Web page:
Mary B. Trevor, Hamline University School of Law, has published From Ostriches To Sci-Fi: A Social Science Analysis of the Impact of Humor in Judicial Opinions at 45 University of Toledo Law Review 291 (2014). Here is the abstract from SSRN.
Download the text from SSRN at the link.
In the legal profession, understanding — or at least, formal analysis — of humor and its impact is in its infancy. Lawyers and judges are not trained to use or understand humor, although all would acknowledge that humor, cringe worthy or otherwise, is by no means unknown in the practice of law. But for most intents and purposes, we pretend that humor is not part of legal culture. When humor is addressed in the law school or professional advocacy context, for example, it typically gets short shrift: don’t try to be funny. Resources on judicial opinion writing, in particular, generally advise that humor is inappropriate, and commentators on judicial humor have offered similar, mostly negative, assessments.
Despite this advice, humor, while not widespread, is an ever-present aspect of the body of judicial opinions, an aspect that periodically attracts attention. One of the best-known recent examples is Gonzalez-Servin v. Ford Motor Co., an opinion by Judge Richard Posner of the Seventh Circuit. Multiple counsel in the case had, in Judge Posner’s view, ignored “apparently dispositive precedent” when presenting arguments. Unsatisfied with a mere holding, however, Judge Posner not only verbally compared the tactic to an ostrich burying its head in the sand, but also inserted two photographs into the opinion: one of an ostrich burying its head in the sand, and immediately following, one of a man dressed in traditional “attorney” attire burying his head in the sand. Legal newsletters and blogs picked up on Judge Posner’s opinion, but they were not the only sources to do so. The general press (the Wall Street Journal and the Chicago Tribune) did as well. And such treatment was for an opinion addressing an issue that was not a matter of public interest-forum non conveniens.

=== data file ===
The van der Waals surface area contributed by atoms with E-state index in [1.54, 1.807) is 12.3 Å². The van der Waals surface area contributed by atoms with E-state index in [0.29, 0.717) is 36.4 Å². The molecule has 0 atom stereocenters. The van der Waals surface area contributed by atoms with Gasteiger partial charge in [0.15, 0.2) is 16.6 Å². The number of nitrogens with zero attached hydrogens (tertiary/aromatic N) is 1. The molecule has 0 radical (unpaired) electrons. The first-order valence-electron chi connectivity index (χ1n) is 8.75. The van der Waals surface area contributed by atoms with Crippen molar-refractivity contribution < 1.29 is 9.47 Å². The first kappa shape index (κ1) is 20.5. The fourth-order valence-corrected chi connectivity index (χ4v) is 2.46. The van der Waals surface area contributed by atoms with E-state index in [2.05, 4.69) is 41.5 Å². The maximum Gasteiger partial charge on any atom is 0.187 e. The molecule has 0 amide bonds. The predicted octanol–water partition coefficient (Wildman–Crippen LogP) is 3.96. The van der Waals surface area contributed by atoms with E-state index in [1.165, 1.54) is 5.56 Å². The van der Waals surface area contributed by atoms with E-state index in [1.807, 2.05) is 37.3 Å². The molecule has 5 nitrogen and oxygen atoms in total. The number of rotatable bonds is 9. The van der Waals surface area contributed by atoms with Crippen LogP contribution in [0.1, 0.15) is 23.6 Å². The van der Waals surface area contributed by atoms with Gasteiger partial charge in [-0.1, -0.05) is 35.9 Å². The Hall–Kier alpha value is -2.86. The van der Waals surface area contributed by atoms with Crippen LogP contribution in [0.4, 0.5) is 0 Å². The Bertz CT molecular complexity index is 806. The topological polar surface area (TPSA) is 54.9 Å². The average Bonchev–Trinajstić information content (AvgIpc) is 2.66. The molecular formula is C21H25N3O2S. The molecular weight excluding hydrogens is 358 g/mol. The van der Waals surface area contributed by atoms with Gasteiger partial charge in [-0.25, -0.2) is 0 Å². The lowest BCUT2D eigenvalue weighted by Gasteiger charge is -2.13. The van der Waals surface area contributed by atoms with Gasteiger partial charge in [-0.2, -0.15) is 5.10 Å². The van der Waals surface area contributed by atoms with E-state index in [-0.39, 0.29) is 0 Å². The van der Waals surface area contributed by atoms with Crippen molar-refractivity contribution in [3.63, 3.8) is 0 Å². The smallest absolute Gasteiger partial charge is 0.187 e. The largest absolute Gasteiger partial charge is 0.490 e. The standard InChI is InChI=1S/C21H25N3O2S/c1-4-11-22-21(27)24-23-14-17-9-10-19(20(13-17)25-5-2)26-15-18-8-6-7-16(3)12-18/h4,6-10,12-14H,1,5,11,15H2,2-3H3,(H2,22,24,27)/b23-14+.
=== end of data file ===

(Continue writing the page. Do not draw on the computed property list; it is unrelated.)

Judge Posner does not stand alone in his use of humor. There are even some indications that judicial use of humor in opinions is increasing. And in our era of rapid and widespread electronic communication, public awareness of this humor also appears to be increasing. In light of the evidence of continued use of humor in the face of advice and commentary largely counseling against its use, a reassessment of judicial humor seems warranted.
An additional reason for reassessment at this time comes to us from recent developments in the field of social science, which offers sophisticated tools for the job. In the last few decades, social scientists have greatly expanded the study of humor’s role in our society. Their theories offer new tools to assess judicial humor, to bring together the perspectives of earlier commentators on judicial humor, and to offer more comprehensive guidelines for judicial humor than have previously been offered.
The intent of this article is not to suggest that humor is always, or even often, appropriate in judicial opinions. But social science tells us that, despite the bad name humor has justly acquired based on its use in certain opinions, it may be possible for humor to be used appropriately, and even helpfully, in certain instances.